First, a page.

I’ve heard a lot about how combining different foods within meals can lead to more or less fat loss/muscle gain. Is there evidence to support this?

I’ve read a few (non-research) articles about the supposed benefit of combining or separating certain foods in order to optimize digestion.  Overall, I’m not buying it.

A term you may have heard or read about is ‘dissociated diet’.  The idea behind this is that you are supposed to eat one food group at a time.  The claim is that it will be easier for your body to adjust to and digest and therefore increase nutrient absorption.  This is commonly done on a weekly basis (Monday is grains, Tuesday is protein, etc) or daily (breakfast is grains, lunch is protein, etc.).

The first issue with this eating pattern that comes to mind is blood sugar levels.  If you have an entire meal/day of fruit, although the micronutrients are great, there is a ton of sugar.  The same could be said for grains.  If you eat a bunch of grains or fruit without any fat to slow the digestive process, you’re essentially dumping large amounts of glucose into your bloodstream.  This signals a strong insulin response which could contribute to insulin sensitivity issues as well as throwing your hunger and satiety signals awry.  Going without protein for extended periods is also not great for your muscles and organs.  And don’t forget that at least 60% of your brain consists of fat.

The limited research available on fat loss includes a study done on 54 obese patients in a hospital setting.  They compared a dissociated diet (25% protein, 47% carbohydrates, and 25% fat) against a balanced diet (25% protein, 42% carbohydrates, and 31% fat).  Both diets were of 1100 calories a day so weight loss was to be expected.  Both groups lost weight in similar amounts and the only difference mentioned in the research was blood pressure improvement with the balanced diet.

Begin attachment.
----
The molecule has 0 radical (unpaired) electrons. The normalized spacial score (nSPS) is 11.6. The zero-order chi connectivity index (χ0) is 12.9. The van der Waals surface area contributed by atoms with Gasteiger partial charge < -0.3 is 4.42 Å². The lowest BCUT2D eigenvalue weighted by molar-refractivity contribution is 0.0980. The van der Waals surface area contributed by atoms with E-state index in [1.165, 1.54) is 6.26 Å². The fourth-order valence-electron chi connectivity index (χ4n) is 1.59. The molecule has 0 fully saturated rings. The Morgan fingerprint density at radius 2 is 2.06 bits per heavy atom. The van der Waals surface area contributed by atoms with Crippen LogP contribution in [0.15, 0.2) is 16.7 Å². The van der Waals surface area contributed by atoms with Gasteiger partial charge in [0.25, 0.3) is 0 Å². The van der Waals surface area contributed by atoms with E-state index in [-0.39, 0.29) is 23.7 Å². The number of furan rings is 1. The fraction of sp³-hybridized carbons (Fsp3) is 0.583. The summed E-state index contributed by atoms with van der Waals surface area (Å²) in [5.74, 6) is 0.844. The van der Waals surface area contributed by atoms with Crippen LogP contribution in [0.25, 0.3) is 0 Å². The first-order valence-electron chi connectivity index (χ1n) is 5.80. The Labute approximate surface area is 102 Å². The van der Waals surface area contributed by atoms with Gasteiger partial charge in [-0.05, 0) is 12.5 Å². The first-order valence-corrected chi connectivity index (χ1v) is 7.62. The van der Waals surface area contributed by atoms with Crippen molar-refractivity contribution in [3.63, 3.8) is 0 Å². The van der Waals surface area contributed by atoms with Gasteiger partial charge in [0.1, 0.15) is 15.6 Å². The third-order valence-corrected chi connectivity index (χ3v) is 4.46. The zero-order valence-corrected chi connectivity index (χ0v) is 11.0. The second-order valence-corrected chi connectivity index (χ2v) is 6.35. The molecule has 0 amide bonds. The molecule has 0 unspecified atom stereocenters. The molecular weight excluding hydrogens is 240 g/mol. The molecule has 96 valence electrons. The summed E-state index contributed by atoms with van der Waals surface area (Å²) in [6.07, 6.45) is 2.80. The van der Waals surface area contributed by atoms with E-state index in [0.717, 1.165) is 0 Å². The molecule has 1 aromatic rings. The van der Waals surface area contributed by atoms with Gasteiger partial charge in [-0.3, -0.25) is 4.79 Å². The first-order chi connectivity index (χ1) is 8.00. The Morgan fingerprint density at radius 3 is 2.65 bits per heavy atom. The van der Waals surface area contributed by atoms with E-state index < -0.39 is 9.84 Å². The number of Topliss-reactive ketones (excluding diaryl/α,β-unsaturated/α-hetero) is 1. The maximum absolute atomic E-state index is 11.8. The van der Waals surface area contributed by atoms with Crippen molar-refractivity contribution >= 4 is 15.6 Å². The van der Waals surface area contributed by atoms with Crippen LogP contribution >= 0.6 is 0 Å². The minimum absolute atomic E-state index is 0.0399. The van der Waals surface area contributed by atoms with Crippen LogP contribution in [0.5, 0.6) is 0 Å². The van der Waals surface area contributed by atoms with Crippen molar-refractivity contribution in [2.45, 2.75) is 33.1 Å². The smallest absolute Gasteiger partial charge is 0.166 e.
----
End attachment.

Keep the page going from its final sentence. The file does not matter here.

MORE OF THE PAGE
When it comes to digestion, our body has specific routes for each food group.  More accurate still, each macronutrient gets its own handling process.  For example, an avocado has fat, carbs, and protein.  To say that eating an avocado will somehow disrupt your body’s ability to efficiently digest a bowl of pasta isn’t true.  The tools your body uses to handle protein is not only different than the tools used to handle carbohydrates but it also happens in different locations of the digestive tract.  Carbohydrates (in both the avocado and pasta) start to be enzymatically broken down in the mouth, skip the stomach, and then get further broken down in the small intestine.  Protein (in the avocado and pasta (if whole grain)) is only broken down in the stomach and then absorbed in the small intestine.  When it comes to absorption, each has its own specific door.  Protein will go through the protein door while carbohydrates will go through the carbohydrate door.  There is no crowding or blocking of doors because they don’t share keys.

Until more research is available, I wouldn’t recommend this pattern of eating.

Author: Tony Scartozzi

Tony Scartozzi was born and raised in a small town in Eastern Washington. After moving to Seattle in 2001, he attended Bastyr University and graduated with a degree in Nutrition. Driven by his passion for public health, his career has spanned the nonprofit sector, senior housing resources, food service training, and now works for a nutraceutical company that produces market-leading plant extracts used for supplemental health. Observing the severe disparity between advertisement spin and research-based knowledge, Tony has spent many years trying to identify and reconcile the difference. With Tony’s parents’ age beginning to show, his desire to investigate health-related topics has become a very personal one.

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